failing to sanitise the town adequately, it made no effort to investigate the command-level problems that dogged the Yatra.
Consider, for example, some facts that did not appear in the Mukherjee Report. On July 13, 2000, the then Assistant Director of the Intelligence Bureau in Srinagar wrote to Mukherjee disputing the "optimism [which] was voiced at the recent review
meeting convened by the Special Secretary [J and K Affairs] held on July 09 that the deployment of S[ecurity] F[orces] and the goodwill of the local people involved in the Yatra would combine to make it an incident-free one". The letter pointed to the
movement of large groups of terrorists through areas above Pahalgam, as well as messages on the Lashkar-e-Toiba frequencies of 146.440 MHz and 147.440 MHz that an operative code-named Iqbal should "collect small arms and ammunitions" for a "pre-fixed
task". A day before the letter was sent, 15 Corps Lieutenant-Colonel Gurvinder Singh passed on inputs from RAW, placing such movements in the context of terrorist efforts "to sabotage peace initiatives".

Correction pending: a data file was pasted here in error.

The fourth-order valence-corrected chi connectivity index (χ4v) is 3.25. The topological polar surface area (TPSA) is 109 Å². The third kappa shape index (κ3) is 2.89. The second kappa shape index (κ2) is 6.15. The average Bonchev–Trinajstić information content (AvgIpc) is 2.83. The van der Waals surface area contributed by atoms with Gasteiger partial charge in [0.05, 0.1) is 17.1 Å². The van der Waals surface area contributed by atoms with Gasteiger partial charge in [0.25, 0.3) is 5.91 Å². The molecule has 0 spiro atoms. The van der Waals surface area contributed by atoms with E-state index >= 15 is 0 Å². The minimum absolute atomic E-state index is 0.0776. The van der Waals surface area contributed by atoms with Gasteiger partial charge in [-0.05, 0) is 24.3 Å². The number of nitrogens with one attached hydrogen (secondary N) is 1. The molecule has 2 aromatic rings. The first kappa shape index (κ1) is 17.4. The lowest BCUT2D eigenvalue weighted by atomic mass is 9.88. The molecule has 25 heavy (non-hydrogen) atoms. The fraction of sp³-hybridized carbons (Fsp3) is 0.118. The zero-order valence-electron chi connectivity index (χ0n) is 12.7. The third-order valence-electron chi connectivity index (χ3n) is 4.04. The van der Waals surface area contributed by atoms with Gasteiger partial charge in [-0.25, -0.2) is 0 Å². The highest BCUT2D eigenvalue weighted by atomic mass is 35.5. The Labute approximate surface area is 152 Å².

Mukherjee, as security adviser to Chief Minister Farooq Abdullah, should have been made to answer why 30 people died in the August 1, 2000 attack. Instead, he and two bureaucrats authored a report designed to deflect responsibility from themselves. Last
year, a supposedly-improved security system, which looked suspiciously similar to its three-tier predecessor, was put in place. When it failed, no high-level inquiry was ordered. This year's yatra saw several administrative changes, notably the issue of